Just before Christmas 2012 we were informed of an unidentifiable but very tall mast visible from the west shores of Loch Fyne on the horizon on east Loch Fyne opposite Minard Castle.
Now there are two of them – one on the ridgeline itself and one half way up the side of the hill.
These are anemometers conducting a temporary meteorological survey of wind speeds is a specific area – the masts are therefore at the height of the hub of the turbine rotor.
The appearance of these tall and slender masts signifies planned applications for wind farms.
A quick google came up with this website, indicating that Burcote Wind are currently ‘consulting on proposals for a wind farm of up to 43 turbines at Lephin. The site is located on the Cowal pensinsula, on the eastern shore of Loch Fyne, between Lephinmore and Otter Ferry. It is approximately 10km east of Lochgilphead, the nearest town.
‘Although within the boundaries of Strachur Community Council, the Lephin proposal sits in the western half of that area, in the historic district of Strathlachlan.’
The website then declares that: ‘As part of the proposal, Burcote Wind will help establish a community benefit fund for the area, worth a minimum of £5,000 per MW of installed capacity. [Ed: given as 129MW].
‘This would provide an annual fund of around £645,000 – £16.1million over the wind farm’s lifetime – to support community projects.’
This is fundamentally misleading.
Research has shown – and wind developers and governments are well aware of this – that the period to decommissioning of wind turbines is nothing like the 25 year life lifespan previously assumed and on which this calculation is based. It is now thought to be around 12 years.
£8 million odd is still a lot of money but communities would have to factor in to their decision on whether to support or object to the proposal, the prolonged and significant upheaval involved in the construction and installation of a wind farm – plus, 12 years later, the suffering of the physical and acoustic upheaval of decommissioning the site – at least as disruptive process as its installation.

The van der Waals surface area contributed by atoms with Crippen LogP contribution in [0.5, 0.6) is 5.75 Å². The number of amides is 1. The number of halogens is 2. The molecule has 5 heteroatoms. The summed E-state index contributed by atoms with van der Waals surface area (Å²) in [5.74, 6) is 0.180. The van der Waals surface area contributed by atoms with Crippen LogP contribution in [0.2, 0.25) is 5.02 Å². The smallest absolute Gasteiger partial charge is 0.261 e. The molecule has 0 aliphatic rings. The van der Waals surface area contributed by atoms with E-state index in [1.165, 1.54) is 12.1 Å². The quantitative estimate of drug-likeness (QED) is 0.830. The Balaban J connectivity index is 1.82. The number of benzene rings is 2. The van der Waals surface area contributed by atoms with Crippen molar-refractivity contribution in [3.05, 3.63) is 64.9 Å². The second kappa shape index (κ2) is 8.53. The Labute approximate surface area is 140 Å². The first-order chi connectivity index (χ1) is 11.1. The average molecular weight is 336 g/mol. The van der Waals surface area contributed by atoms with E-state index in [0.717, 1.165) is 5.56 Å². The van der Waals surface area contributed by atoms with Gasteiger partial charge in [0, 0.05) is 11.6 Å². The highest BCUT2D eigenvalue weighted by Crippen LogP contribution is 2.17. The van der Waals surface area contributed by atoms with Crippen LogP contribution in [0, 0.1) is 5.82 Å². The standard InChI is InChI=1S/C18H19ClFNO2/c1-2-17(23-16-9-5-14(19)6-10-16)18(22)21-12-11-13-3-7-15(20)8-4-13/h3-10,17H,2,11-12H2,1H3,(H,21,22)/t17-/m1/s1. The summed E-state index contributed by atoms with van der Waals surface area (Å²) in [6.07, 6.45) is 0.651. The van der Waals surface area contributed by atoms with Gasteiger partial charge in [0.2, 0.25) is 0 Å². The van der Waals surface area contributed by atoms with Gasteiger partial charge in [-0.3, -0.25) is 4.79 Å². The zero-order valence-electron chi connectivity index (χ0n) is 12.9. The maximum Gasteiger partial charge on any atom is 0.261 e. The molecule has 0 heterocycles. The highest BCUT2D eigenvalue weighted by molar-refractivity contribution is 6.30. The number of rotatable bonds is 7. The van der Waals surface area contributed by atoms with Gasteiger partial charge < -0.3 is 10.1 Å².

We have been told that yesterday there was some burning at Lephinmore, which might have been burning off scrub on the site, suggesting that the developer’s perspective is that they will be going ahead on this proposal.
Yet the Burcote website linked above does not indicate that planning consent has been granted – nor can we find any trace of such a decision on Argyll and Bute Council’s website.
There is absolutely no doubt that a wind farm, never mind 43 wind turbines, on this site would be a substantial and significant intervention in a very specific landscape, visible quite widely.
We understand that Furnace Community Council – which would be one of those affected, was contacted some time ago by a consultant representing Burcote; and are asking whether this was a ‘consultation’ or a preliminary information note; and what response was given. [We will update this article when we get this information.]
At the time this contact was made, Burcote had done virtually no background research and was not aware – until the Chair of Furnace Community Council informed their consultant, that there already was another application for the same area from the Banks Group.
This is for the Strachur area and would also impact heavily on the Loch Fyne landscape as seen from the west shores but not by the communities of Strachur and Glendaruel near which it is planned to be located.